CHARACTERIZING INTERVENTION OPPORTUNITIES AMONG HOME-DELIVERED MEALS PROGRAM PARTICIPANTS: RESULTS FROM THE 2017 NATIONAL SURVEY OF OLDER AMERICANS ACT PARTICIPANTS AND A NEW YORK CITY SURVEY
M. El Shatanofy, J. Chodosh, M.A. Sevick, J. Wylie-Rosett, L. DeLuca, J.M. Beasley
J Frailty Aging 2020;9(3)172-178Show summaryHide summary
Background: The Home Delivered Meals Program (HDMP) serves a vulnerable population of adults aged 60 and older who may benefit from technological services to improve health and social connectedness. Objective: The objectives of this study are (a) to better understand the needs of HDMP participants, and (b) to characterize the technology-readiness and the utility of delivering information via the computer. Design: We analyzed data from the 2017 NSOAAP to assess the health and functional status and demographic characteristics of HDMP participants. We also conducted a telephone survey to assess technology use and educational interests among NYC HDMP participants. Measurements: Functional measures of the national sample included comorbidities, recent hospitalizations, and ADL/IADL limitations. Participants from our local NYC sample completed a modified version of the validated Computer Proficiency Questionnaire. Technology readiness was assessed by levels of technology use, desired methods for receiving health information, and interest in learning more about virtual senior centers. Results: About one-third (32.4%) of national survey HDMP participants (n=902) reported insufficient resources to buy food and 17.1% chose between food or medications. Within the NYC HDMP participant survey sample (n=33), over half reported having access to the internet (54.5%), 48.5% used a desktop or laptop, and 30.3% used a tablet, iPad, or smartphone. Conclusion: The HDMP provides an opportunity to reach vulnerable older adults and offer additional resources that can enhance social support and improve nutrition and health outcomes. Research is warranted to compare technological readiness of HDMP participants across urban and rural areas in the United States.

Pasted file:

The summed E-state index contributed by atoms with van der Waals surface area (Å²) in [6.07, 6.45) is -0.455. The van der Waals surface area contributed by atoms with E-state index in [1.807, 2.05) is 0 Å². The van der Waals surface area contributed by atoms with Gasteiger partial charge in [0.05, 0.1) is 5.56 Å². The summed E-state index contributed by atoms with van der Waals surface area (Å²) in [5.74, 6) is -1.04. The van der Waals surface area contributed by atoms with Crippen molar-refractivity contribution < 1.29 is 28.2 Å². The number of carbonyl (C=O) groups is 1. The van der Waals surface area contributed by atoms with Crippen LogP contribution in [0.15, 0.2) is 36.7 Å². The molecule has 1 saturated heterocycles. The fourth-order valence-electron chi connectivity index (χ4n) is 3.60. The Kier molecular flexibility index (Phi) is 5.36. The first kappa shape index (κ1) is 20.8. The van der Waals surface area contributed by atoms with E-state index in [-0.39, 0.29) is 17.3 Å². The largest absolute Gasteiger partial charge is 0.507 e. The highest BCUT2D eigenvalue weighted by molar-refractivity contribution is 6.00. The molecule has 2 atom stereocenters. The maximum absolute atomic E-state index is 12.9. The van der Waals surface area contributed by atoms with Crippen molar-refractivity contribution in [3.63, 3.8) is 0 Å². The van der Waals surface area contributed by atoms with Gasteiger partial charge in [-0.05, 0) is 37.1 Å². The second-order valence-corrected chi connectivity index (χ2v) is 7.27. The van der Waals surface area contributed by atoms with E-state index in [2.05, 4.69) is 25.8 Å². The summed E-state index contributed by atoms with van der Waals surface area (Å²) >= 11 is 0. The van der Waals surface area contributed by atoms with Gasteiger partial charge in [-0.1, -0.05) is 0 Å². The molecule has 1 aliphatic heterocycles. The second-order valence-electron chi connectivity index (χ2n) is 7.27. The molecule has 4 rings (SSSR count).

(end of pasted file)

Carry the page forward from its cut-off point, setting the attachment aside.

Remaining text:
M. El Shatanofy ; J. Chodosh ; M.A. Sevick ; J. Wylie-Rosett ; L. DeLuca ; J.M. Beasley (2020): Characterizing intervention opportunities among Home-Delivered Meals Program participants: Results from the 2017 National Survey of Older Americans Act Participants and a New York City survey. The Journal of Frailty and Aging (JFA). http://dx.doi.org/10.14283/jfa.2020.25